Omid Djalili – Live Review – York Grand Opera House

omid djalili live review york grand opera house

By Roger Crow, February 2017

A few years ago I interviewed David Baddiel about his film The Infidel. He compared leading man Omid Djalili to a big baby, and I can see his point. He’s like the British-Iranian Stewie Griffin: eloquent, intelligent and prone to random acts of shouting.

I’m at the Grand Opera House, York, one of my favourite theatres. It’s the perfect size for stand-ups as it creates such an intimate setting. My last visit was seven years ago when a controversial comic performed such a toxic routine with fearsome security guarding every door, that it left a sour taste in the mouth. No such problems this time thankfully.

Support act Boothby Graffoe does a good job of easing us into the comic proceedings with some sporadically funny moments. Latecomers get to see the opening few minutes again thanks to Groundhog Day-style repetition, which is fun for the first minute. And a gag about one restaurant offering “the authentic American experience” by not letting Omid in has no doubt touched a chord in every town and city the duo have played in over the last few months.

omid djalili live review york grand opera house february“Great comedy comes from taking risks”

Djalili’s gig is a mostly successful laugh-a-minute one-man show. It addresses the inevitable: an American businessman’s outrageous decisions since becoming a politician. Omid doesn’t so much address the issue head on as skate around it, pirouetting with the skill of Torvill and Dean, though he looks more like Stavros Flatley.

There’s so much political material to deal with since last summer, comedians like Djalili must feel spoilt for choice. Brexit and the new POTUS aside, there are terrific gags and some which veer into uncomfortable territory, like most edgy comedians do.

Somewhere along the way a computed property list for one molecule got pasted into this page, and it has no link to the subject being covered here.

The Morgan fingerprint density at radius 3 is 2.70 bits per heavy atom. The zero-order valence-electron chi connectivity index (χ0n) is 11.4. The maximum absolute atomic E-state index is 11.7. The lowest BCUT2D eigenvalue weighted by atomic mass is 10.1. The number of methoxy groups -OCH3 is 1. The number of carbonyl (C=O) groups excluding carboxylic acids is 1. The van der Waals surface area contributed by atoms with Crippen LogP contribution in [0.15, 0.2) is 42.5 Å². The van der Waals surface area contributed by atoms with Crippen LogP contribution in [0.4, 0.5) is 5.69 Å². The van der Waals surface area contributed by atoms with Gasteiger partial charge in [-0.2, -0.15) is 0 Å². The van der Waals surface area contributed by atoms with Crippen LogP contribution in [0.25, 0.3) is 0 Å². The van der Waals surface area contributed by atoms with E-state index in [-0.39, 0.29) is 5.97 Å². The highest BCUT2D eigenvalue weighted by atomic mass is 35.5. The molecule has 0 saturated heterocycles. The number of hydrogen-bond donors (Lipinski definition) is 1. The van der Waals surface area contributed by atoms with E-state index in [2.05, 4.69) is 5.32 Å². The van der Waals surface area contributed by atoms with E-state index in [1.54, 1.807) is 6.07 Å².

Whether dealing with transgender issues and his subsequent Twitter clangers or opting for intermittent belly dancing after one-liners (very funny), his material is mostly successful.

Great comedy comes from taking risks. While I might not agree with all of the schtick (it would be a miracle if I did), on the whole it’s a huge success that leaves most of the gig-goers in hysterics.

“The best way to deal with high profile clowns is to laugh at them”

It loses some steam half way through, as many stand-up gigs do. Plus, a routine about football leaves me colder than my freezer. But then again blokes kicking a ball around a field is usually my excuse to do anything else.

Djalili has long been one of Blighty’s best supporting actors in films such as Gladiator, The Mummy, and Sky Captain and the World of Tomorrow. Though The Infidel did little to catapult him into leading man status, on stage he’s an A-list star. At a time when fear-mongering seems to be at an all time high, he’s doing a great job of reminding people that the best way to deal with high profile clowns is to laugh at them instead of just getting angry.


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